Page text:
Lanham Christian students cancel out sodas to raise money for well in India -- Gazette.Net



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No soda, no juice, no milk and no sports drinks — for two weeks.

About 100 middle and high school students at Lanham Christian School are being challenged to drink only plain water from Monday until March 2 as they raise money to build a well in northern India, an area where clean water is a scarcity.

“We have so much water, but there are people out there dying every single day for a drink of water,” said student body vice president Maria Centeno, a junior from Hyattsville. “We take it for granted.”

The student government-driven effort aims to raise $1,000 through student donations to fund the materials and labor necessary to drill a well by Gospel for Asia, an international nonprofit that supports Christian missionary work.

About $75 had been donated by press time, said Danny Long, a high school history teacher who advises the seven-member Student Government Association.

SGA members introduced the campaign Feb. 15, calling on classmates to donate the money they save by not purchasing sodas or other drinks, which will be replaced by bottled water in the school’s cafeteria and at the snack shop during the two-week effort, said Victoria Walton, the student body president. Proceeds from the sale of bottled water, at 50 cents per bottle, will go to the well effort.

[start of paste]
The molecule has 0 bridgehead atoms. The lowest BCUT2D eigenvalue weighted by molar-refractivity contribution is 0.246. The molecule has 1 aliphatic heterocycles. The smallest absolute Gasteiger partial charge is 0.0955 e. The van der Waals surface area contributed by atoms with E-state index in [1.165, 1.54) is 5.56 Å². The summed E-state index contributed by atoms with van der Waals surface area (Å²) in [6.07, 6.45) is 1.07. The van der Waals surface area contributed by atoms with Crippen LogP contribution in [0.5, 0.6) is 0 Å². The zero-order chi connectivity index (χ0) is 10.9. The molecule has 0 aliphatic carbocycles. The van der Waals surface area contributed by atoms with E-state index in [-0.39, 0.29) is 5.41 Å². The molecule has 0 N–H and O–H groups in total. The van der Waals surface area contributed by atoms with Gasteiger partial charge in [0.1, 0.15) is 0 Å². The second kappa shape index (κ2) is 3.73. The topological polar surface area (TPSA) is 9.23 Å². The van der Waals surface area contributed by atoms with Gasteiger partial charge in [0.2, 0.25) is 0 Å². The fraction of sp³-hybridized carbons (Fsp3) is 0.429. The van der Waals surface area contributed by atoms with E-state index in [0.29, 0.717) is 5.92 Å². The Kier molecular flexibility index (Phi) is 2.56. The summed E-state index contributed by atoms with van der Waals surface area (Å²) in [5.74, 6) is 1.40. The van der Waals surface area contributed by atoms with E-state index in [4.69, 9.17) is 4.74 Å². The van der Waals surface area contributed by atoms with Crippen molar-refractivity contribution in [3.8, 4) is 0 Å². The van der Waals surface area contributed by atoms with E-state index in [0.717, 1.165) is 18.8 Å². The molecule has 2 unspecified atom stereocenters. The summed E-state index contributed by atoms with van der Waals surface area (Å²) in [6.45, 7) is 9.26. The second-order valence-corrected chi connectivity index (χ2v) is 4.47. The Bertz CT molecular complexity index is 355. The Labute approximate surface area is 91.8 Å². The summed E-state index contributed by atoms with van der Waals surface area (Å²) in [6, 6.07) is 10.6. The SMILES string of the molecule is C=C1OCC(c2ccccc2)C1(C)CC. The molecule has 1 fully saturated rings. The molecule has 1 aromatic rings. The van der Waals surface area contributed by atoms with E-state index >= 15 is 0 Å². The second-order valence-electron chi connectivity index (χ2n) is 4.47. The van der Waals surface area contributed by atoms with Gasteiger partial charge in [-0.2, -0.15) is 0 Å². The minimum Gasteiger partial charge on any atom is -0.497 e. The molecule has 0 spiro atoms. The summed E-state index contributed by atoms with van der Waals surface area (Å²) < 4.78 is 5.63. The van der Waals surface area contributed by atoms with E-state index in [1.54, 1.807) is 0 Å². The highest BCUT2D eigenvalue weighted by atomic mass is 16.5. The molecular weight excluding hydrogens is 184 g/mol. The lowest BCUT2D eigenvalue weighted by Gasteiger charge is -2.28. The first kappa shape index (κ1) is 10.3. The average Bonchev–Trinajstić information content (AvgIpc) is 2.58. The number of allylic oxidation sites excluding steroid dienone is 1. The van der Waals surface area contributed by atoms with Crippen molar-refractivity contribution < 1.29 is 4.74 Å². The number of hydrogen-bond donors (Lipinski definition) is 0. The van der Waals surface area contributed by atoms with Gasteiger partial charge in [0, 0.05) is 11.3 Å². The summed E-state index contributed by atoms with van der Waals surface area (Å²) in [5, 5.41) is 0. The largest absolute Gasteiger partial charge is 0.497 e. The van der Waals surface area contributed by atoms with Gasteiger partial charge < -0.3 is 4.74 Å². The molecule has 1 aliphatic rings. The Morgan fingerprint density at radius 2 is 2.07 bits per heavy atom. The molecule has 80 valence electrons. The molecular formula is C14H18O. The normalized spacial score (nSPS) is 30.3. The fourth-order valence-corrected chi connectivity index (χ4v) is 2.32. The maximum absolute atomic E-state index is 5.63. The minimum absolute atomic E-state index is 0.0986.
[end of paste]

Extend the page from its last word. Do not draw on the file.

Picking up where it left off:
Some students were hesitant to give up all drinks except water, Victoria said, but “it makes people realize how important water is and how grateful we should be.”

Victoria, a senior from Bowie, said a mission trip to Nepal last year through the Garden Valley, Texas-based Teen Mania’s Global Expeditions inspired her to help bring clean water to those in third-world countries, where she saw people drinking and bathing in brown water.

According to The H2O Project, the Houston-area nonprofit on which the students are modeling their drive, almost 1 billion people worldwide do not have access to clean water, and about 5,000 children die each day from water-related diseases that are preventable.

Gospel for Asia, an international Christian mission organization, will use 100 percent of the school’s donation for installing the well, Long said.

Students at Lanham Christian, a school that enrolls about 200 kindergarten through 12th-grade students, often perform community service in Prince George’s, but Long said this is one of the school’s first student-led overseas efforts.

“I see that kids growing up in America have a very narrow view of the world,” he said. “I’m always trying to broaden kids’ horizons and get them thinking globally.”

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